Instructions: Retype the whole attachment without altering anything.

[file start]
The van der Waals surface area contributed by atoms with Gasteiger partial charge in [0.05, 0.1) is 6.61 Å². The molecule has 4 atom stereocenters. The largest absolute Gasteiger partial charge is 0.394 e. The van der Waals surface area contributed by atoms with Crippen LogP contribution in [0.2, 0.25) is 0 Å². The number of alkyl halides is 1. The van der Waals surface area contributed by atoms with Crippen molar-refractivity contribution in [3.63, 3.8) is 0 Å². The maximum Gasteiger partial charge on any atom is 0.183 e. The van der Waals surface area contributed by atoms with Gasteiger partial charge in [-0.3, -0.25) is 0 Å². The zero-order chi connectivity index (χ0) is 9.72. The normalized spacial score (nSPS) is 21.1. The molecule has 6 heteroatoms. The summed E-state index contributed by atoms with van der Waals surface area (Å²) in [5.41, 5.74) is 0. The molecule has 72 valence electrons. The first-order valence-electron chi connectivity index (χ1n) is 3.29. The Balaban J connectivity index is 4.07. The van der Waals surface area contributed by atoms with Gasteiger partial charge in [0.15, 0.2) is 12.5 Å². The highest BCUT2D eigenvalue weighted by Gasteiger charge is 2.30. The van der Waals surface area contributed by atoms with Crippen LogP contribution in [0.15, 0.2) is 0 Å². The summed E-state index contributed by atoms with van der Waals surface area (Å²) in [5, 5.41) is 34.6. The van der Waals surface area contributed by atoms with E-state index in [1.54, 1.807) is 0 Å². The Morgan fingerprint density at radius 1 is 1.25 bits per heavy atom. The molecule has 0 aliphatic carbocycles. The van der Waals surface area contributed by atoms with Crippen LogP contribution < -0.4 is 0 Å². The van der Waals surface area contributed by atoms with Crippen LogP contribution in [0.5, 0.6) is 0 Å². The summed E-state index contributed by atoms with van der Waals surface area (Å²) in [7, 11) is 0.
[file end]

The van der Waals surface area contributed by atoms with Gasteiger partial charge in [0.05, 0.1) is 6.61 Å². The molecule has 4 atom stereocenters. The largest absolute Gasteiger partial charge is 0.394 e. The van der Waals surface area contributed by atoms with Crippen LogP contribution in [0.2, 0.25) is 0 Å². The number of alkyl halides is 1. The van der Waals surface area contributed by atoms with Crippen molar-refractivity contribution in [3.63, 3.8) is 0 Å². The maximum Gasteiger partial charge on any atom is 0.183 e. The van der Waals surface area contributed by atoms with Gasteiger partial charge in [-0.3, -0.25) is 0 Å². The zero-order chi connectivity index (χ0) is 9.72. The normalized spacial score (nSPS) is 21.1. The molecule has 6 heteroatoms. The summed E-state index contributed by atoms with van der Waals surface area (Å²) in [5.41, 5.74) is 0. The molecule has 72 valence electrons. The first-order valence-electron chi connectivity index (χ1n) is 3.29. The Balaban J connectivity index is 4.07. The van der Waals surface area contributed by atoms with Gasteiger partial charge in [0.15, 0.2) is 12.5 Å². The highest BCUT2D eigenvalue weighted by Gasteiger charge is 2.30. The van der Waals surface area contributed by atoms with Crippen LogP contribution in [0.15, 0.2) is 0 Å². The summed E-state index contributed by atoms with van der Waals surface area (Å²) in [5, 5.41) is 34.6. The van der Waals surface area contributed by atoms with E-state index in [1.54, 1.807) is 0 Å². The Morgan fingerprint density at radius 1 is 1.25 bits per heavy atom. The molecule has 0 aliphatic carbocycles. The van der Waals surface area contributed by atoms with Crippen LogP contribution < -0.4 is 0 Å². The van der Waals surface area contributed by atoms with Crippen LogP contribution in [0.5, 0.6) is 0 Å². The summed E-state index contributed by atoms with van der Waals surface area (Å²) in [7, 11) is 0.